SARO-WIWA: 13 YEARS AFTER
BY ANAYO ONUKWUGHA
On Monday, November 13, 2008, it will exactly 13 years since renowned
environmental rights activist, Kenule Saro-Wiwa was hanged to death along
with eight other prominent sons of Ogoni in Rivers State.
Others who were hanged with Saro-Wiwa on November 10, 1995 by Nigeria’s
former maximum ruler, late General Sani Abacha were John Kpuinen, Dr.
Barinem Kiobel, Paul Levura, Nordu Eawo, Barobor Bera, Saturday Dobee,
Daniel Gbokoo and Felix Naute.
Environmental rights activists across the globe observe November 10 each
year as a day of remembrance for this great son of Africa, who paid the
supreme price to liberate the people of Ogoni from environmental
degradation occasioned by the activities of oil exploration and
exploitation firms in Ogoniland.
Also in Ogoniland, November 10 each year is marked by the Movement for the
Survival of Ogoni People (MOSOP) in honour of four prominent leaders of
Ogoni, who were also murdered though on May 21, 2004, at Giokoo village in
Gokana local government area of Rivers State in a ploy traceable to the
They include Chiefs E.N. Kobani, Albert Baddey, S.N.Orage and Thyeophilus
Ken, as Saro-Wiwa was popularly called and his compatriots were killed by
the Abacha military junta for daring to raise awareness on the
developmental neglect in the oil-rich Niger Delta region.
As the second President of MOSOP, the internationally acclaimed literary
icon dusted up the hitherto docile people of Ogoni through a peaceful
non-violence campaign into an active anti-opposition voice.
Saro-Wiwa decried the impoverishment of his people despite the fact that
they stood on the pinnacle of wealth and practically confronted their
adversaries, Shell Petroleum Development Company, which had exploited the
Ogoni environment for several decades.
Thank goodness that at the end of the day, the exploitative Royal Dutch
oil giant has been forced out of Ogoniland by the people themselves with
commendable support from human and environmental rights organizations as
well as organized civil society groups.
Even in death, the withdrawal of Shell from Ogoniland is a dream come true
to the late Saro-Wiwa.
The awareness raised by Saro-Wiwa in Ogoniland thus made the people the
epitome of minority rights consciousness and the people no doubt received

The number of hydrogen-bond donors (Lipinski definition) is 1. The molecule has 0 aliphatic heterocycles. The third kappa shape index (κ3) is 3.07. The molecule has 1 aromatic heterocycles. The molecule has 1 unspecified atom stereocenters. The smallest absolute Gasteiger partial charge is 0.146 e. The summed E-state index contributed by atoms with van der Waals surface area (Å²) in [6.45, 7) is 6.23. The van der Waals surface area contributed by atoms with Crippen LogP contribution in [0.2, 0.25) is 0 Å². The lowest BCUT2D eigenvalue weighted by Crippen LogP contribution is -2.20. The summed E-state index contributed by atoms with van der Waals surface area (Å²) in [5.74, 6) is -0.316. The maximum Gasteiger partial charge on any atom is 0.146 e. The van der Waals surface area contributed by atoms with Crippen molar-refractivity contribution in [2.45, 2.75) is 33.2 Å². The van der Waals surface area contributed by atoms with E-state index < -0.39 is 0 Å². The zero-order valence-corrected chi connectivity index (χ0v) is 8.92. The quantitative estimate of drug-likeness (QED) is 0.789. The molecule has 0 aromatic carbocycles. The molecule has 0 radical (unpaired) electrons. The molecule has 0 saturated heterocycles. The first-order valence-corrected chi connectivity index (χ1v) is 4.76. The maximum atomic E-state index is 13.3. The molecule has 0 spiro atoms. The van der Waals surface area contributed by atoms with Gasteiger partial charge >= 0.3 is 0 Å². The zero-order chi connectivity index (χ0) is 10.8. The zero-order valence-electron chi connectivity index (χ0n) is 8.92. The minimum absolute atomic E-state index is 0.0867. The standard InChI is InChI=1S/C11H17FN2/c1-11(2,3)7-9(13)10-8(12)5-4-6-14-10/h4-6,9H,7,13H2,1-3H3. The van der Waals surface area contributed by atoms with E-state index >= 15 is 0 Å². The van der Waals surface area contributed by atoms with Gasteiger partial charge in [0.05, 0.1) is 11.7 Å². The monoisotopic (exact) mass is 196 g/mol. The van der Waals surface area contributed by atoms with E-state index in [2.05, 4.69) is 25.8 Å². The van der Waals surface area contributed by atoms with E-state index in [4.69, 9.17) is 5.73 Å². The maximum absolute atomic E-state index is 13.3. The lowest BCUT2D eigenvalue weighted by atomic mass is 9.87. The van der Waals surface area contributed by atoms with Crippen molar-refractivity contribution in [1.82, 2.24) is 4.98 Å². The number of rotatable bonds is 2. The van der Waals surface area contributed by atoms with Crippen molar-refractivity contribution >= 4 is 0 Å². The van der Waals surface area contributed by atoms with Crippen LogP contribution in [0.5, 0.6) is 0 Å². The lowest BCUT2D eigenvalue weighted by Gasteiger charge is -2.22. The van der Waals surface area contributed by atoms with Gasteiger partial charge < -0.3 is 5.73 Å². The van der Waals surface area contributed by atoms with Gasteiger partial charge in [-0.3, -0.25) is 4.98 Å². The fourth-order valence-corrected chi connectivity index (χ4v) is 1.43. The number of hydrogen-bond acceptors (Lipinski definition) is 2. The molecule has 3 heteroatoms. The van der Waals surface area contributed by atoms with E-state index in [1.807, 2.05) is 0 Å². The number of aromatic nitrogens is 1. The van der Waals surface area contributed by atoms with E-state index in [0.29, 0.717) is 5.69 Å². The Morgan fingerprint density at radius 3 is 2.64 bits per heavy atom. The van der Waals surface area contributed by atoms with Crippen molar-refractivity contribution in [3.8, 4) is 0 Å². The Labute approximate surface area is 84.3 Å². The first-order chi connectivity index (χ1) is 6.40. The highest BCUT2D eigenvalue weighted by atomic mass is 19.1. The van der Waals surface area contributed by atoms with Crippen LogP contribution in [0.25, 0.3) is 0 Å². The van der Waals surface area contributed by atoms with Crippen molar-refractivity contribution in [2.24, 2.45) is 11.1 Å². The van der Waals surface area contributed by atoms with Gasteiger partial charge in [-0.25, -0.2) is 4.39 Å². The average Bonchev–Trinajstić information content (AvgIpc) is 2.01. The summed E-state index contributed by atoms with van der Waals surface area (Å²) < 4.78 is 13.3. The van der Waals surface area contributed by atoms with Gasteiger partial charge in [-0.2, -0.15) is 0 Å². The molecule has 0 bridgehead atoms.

a punitive dose of the brutality over their frontier role.
It is widely believed that in death, Saro-Wiwa achieved most of the ideals
he stood for.
According to Martin Luther-King Jr, “it is not the longevity of life but
the quality that counts. So, if you are cut down in a struggle designed to
save others, which death could be more redemptive?”
It is unarguable that the virtues Saro-Wiwa stood and died for remain the
determinant of peace and economic prosperity in Nigeria.
Though, the people of Ogoni have succeeded to force Shell out of their
land after preventing the oil company from operating its facilities in the
area for more than 14 years, the near absence of peace among the people of
Ogoni may turn out to be a log in the wheel of both socio-political and
economic growth of Ogoniland.
This absence of peace, especially among the elites could be traceable to
the refusal of the powers that be in Ogoni to democratize the people’s
supposedly most vibrant socio-political group, MOSOP, 13 years after the
death of its second President, Saro-Wiwa.
MOSOP, an organization that was, during the days of Saro-Wiwa, at the
forefront of the struggle for emancipation in Niger Delta region is not
expected to stay for a whole 13 years without a duly elected leadership. A
leadership that is chosen by the down-trodden people of Ogoni, who for
year suffered brutality because of the wealth in their land.
It is disheartening to note that the Ogoni Peace and Freedom Monument,
located at Bori, headquarters of Ogoniland is yet to be completed after
more than four years since its ground-breaking ceremony was done by former
President Olusegun Obasanjo.
One cannot be made to believe that the Monument, which is expected to be a
symbol of peace and unity in Ogoniland was abandoned because of funds as
both Rivers State government under Dr.Peter Odili and Bayelsa State
government under Dr. Goodluck Jonathan as well as prominent sons of Niger
Delta made meaningful contributions towards the construction of the
Having openly canvassed for funds for the construction of the monument,
which it got, one expects that MOSOP’s commitment to good leadership and
the course of the people of Ogoni should have reflected in the speedy
completion of the Ogoni Peace and Feedom Monument.
Onukwugha is a journalist, based in Port Harcourt, Nigeria